I had been looking forward to reading this one for ages. The premise interested me, and I had read enough other reviews stating the book was hard to read, in all the right ways, to make me anticipate seeing for myself.
All the things that seem to have bothered other reviewers didn’t phase me in the least. I think I came at the book from a different angle- I was not looking, precisely, for a supernatural YA novel, I was looking for a new and interesting approach to a serious health condition. Hunger provided a beautifully soul-wrenching view of eating disorders from the POV of a girl who just happens to be Famine. And that is the important thing- the role/power of Famine, while very important to the crisis point and resolution of the novel, is not the novel in of itself. This is less a book about a Horseman (woman?) of the Apocalypse, and more an accounting of a girl’s struggle.
This is also not a book for the squeamish or easily squicked. No punches are pulled. There are some patches that are very rough to read. At the same time, it is handled with a calm, straightforward attention to detail that not only makes the material believable, but really makes an impression on the reader. At the same time, it isn’t preachy, as some books with a Message can get. And it is rare that a book can get me grinning and tearing up at the same time. Kessler took some real hard material and presented it perfectly and accessibly.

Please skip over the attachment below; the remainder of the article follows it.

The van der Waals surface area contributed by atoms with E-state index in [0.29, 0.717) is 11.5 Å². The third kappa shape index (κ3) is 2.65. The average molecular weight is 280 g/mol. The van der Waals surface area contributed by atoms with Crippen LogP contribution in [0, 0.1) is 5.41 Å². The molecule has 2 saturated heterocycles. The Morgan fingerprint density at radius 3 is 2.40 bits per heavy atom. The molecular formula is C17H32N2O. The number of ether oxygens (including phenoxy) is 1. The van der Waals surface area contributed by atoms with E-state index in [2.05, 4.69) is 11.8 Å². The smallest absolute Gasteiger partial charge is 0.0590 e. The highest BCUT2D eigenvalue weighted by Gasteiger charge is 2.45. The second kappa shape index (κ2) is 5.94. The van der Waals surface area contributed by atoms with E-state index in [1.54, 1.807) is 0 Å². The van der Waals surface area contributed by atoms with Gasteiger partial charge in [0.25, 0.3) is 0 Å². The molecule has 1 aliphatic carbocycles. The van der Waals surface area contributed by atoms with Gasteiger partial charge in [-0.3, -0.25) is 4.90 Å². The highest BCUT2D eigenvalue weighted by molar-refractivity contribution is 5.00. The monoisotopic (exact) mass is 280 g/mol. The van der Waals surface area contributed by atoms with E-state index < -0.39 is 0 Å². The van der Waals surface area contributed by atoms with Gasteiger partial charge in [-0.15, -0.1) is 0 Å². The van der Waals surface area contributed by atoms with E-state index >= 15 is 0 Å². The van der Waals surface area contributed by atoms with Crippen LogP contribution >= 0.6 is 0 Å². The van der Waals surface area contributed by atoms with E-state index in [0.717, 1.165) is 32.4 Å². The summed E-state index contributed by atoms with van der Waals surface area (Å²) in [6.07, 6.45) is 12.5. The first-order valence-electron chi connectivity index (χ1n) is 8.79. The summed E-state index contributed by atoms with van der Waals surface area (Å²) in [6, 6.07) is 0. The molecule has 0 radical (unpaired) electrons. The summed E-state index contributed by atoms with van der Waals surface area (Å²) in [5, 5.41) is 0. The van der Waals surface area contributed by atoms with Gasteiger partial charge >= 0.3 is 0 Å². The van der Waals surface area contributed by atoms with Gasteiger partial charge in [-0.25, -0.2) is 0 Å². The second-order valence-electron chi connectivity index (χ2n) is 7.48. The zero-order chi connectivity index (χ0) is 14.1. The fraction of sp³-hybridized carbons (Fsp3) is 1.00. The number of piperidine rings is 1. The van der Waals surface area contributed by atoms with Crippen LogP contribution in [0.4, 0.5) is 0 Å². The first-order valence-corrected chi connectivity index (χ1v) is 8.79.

That and Kessler’s incarnation of Death? Fantasic.
The supernatural elements were well done and fun as all hell to read. But it is the day to day struggles that were the most compelling to me. I sat down and read the entire book cover to cover. The writing and the story flow well, the plot is sound and well contained, and I am looking forward to reading Rage when it is released.